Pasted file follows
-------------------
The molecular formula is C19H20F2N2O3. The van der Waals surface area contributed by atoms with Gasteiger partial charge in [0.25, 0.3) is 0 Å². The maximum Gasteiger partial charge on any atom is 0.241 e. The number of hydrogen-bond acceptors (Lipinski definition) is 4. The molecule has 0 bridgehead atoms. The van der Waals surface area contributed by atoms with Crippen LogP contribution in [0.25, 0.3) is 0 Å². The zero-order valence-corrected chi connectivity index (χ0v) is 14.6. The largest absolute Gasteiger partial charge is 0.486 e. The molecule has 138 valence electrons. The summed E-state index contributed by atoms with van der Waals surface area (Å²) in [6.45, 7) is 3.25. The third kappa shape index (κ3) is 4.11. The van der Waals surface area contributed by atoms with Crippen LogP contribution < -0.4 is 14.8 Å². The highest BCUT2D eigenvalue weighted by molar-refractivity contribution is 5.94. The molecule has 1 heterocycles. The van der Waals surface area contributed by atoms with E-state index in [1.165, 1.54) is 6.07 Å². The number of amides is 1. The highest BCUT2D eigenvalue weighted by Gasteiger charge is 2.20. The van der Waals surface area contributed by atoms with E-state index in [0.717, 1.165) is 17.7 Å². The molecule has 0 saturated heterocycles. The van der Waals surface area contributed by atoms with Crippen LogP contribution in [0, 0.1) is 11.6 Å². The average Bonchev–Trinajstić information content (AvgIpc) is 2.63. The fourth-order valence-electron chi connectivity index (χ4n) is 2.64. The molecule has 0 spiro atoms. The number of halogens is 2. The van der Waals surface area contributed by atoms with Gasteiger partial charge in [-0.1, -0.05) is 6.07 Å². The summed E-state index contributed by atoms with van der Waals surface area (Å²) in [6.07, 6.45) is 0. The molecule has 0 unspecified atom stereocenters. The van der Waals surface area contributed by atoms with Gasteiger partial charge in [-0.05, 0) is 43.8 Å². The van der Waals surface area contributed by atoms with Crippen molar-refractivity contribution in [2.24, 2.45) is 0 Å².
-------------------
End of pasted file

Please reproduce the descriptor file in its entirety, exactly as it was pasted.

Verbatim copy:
The molecular formula is C19H20F2N2O3. The van der Waals surface area contributed by atoms with Gasteiger partial charge in [0.25, 0.3) is 0 Å². The maximum Gasteiger partial charge on any atom is 0.241 e. The number of hydrogen-bond acceptors (Lipinski definition) is 4. The molecule has 0 bridgehead atoms. The van der Waals surface area contributed by atoms with Crippen LogP contribution in [0.25, 0.3) is 0 Å². The zero-order valence-corrected chi connectivity index (χ0v) is 14.6. The largest absolute Gasteiger partial charge is 0.486 e. The molecule has 138 valence electrons. The summed E-state index contributed by atoms with van der Waals surface area (Å²) in [6.45, 7) is 3.25. The third kappa shape index (κ3) is 4.11. The van der Waals surface area contributed by atoms with Crippen LogP contribution < -0.4 is 14.8 Å². The highest BCUT2D eigenvalue weighted by molar-refractivity contribution is 5.94. The molecule has 1 heterocycles. The van der Waals surface area contributed by atoms with E-state index in [1.165, 1.54) is 6.07 Å². The number of amides is 1. The highest BCUT2D eigenvalue weighted by Gasteiger charge is 2.20. The van der Waals surface area contributed by atoms with E-state index in [0.717, 1.165) is 17.7 Å². The molecule has 0 saturated heterocycles. The van der Waals surface area contributed by atoms with Crippen LogP contribution in [0, 0.1) is 11.6 Å². The average Bonchev–Trinajstić information content (AvgIpc) is 2.63. The fourth-order valence-electron chi connectivity index (χ4n) is 2.64. The molecule has 0 spiro atoms. The number of halogens is 2. The van der Waals surface area contributed by atoms with Gasteiger partial charge in [-0.1, -0.05) is 6.07 Å². The summed E-state index contributed by atoms with van der Waals surface area (Å²) in [6.07, 6.45) is 0. The molecule has 0 unspecified atom stereocenters. The van der Waals surface area contributed by atoms with Gasteiger partial charge in [-0.05, 0) is 43.8 Å². The van der Waals surface area contributed by atoms with Crippen molar-refractivity contribution in [2.24, 2.45) is 0 Å².